Well Doug is certainly more than capable. I was really impressed by last night’s show.

He’s a monster! A beautiful musician.

This is really a fabulous rhythm section. I think you’ve been blessed to work with some great ones. Brock (Avery) is a marvelous drummer.

The rhythm section is the most important part of the band. And I can say that as a guitar player. In a band, the bass player and drummer have gotta be smokin’. A band is only as strong as the rhythm section. You can have a great front man, a great guitar player – but if the rhythm section ain’t working you’re fucked.

I think musicians are probably much more aware of you than the public in general.

Absolutely.

And as someone who was in a band that really mattered. I would imagine the MC5 had the same dreams as anybody else who ever started a band – to be successful – but the MC5 demanded to be successful on their own terms and it fell apart.

Oh, we wanted more than to be successful. We wanted to change the world. Our idea was to have a new music. A new politics.

Did popularity ever enter into that?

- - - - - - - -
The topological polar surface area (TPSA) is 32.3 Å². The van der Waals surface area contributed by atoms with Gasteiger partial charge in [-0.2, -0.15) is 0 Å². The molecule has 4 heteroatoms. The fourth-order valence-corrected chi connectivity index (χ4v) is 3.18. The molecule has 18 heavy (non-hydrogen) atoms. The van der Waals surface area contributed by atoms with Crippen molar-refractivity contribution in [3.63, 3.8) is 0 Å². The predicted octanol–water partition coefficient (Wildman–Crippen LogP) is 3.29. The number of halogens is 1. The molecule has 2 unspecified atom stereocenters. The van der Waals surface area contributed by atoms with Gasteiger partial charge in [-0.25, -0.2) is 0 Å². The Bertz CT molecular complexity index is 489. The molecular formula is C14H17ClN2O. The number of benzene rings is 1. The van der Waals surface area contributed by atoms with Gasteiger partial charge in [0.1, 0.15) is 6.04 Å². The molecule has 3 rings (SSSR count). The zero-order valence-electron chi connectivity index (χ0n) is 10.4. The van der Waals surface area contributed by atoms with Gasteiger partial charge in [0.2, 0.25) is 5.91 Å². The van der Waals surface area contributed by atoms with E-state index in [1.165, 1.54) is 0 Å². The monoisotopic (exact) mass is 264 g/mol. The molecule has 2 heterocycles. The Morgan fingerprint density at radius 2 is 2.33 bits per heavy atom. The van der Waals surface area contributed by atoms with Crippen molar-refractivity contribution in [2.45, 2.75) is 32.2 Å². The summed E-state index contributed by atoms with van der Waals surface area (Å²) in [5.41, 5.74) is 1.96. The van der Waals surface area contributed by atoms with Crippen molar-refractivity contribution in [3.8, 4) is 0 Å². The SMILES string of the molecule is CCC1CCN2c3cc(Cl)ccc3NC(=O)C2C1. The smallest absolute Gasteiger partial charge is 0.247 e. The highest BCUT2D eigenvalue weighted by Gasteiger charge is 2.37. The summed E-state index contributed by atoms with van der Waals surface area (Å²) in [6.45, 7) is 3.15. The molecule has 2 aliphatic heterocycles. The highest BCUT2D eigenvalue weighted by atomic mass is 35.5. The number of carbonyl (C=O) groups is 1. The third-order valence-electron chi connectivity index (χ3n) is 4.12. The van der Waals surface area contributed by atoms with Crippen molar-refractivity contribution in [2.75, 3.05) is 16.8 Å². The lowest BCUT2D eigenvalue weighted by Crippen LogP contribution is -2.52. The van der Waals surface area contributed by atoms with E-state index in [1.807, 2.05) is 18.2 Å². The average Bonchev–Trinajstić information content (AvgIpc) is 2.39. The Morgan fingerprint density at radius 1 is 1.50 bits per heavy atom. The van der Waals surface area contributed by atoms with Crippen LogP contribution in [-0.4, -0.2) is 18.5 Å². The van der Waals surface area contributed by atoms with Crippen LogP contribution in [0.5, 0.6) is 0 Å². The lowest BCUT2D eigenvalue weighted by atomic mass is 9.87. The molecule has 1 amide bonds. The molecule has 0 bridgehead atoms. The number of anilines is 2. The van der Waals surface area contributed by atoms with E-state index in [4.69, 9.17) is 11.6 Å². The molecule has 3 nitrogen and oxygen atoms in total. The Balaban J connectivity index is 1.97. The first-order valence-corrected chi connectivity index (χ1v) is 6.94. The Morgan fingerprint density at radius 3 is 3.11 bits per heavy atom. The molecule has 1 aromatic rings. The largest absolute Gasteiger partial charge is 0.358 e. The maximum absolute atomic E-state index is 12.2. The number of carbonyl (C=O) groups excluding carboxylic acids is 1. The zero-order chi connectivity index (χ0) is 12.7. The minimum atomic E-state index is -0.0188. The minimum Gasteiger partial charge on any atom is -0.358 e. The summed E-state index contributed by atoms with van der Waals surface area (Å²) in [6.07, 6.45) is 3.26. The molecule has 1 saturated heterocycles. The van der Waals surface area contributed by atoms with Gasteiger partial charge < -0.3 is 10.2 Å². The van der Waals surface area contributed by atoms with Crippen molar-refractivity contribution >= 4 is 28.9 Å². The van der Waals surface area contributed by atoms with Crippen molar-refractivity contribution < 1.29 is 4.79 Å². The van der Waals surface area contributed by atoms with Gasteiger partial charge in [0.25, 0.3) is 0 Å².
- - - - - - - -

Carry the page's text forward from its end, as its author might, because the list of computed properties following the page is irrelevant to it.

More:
Of course. Even Chairman Mao says bad art is bad for the revolution. You have to make good music. People have to appreciate what you do. And, of course, we wanted to be accepted and loved for our work.

Do you think that the fact that the MC5 fell apart has made you a better artist today?

I have to feel that this has all been a process you go through. That it couldn’t have gone any other way. That would be idle speculation. Brett (Gurowitz) and I have discussed it and Atlantic Records made their mistake – Ahmet Ertigan, who is one of the most pernicious of the record company thieves and scoundrels and robber barons and exploiters – he made a mistake by not supporting the MC5. Had he supported the MC5 chances are we would have gone on to make millions of dollars for Atlantic Records and for each other, and today I would be in an income bracket with Bob Seger and Ted Nugent and Neil Young. The MC5’s influence would have been vast and everybody would know the music of Sun Ra and John Coltrane today.

But the world wouldn’t have Dangerous Madness and Citizen Wayne.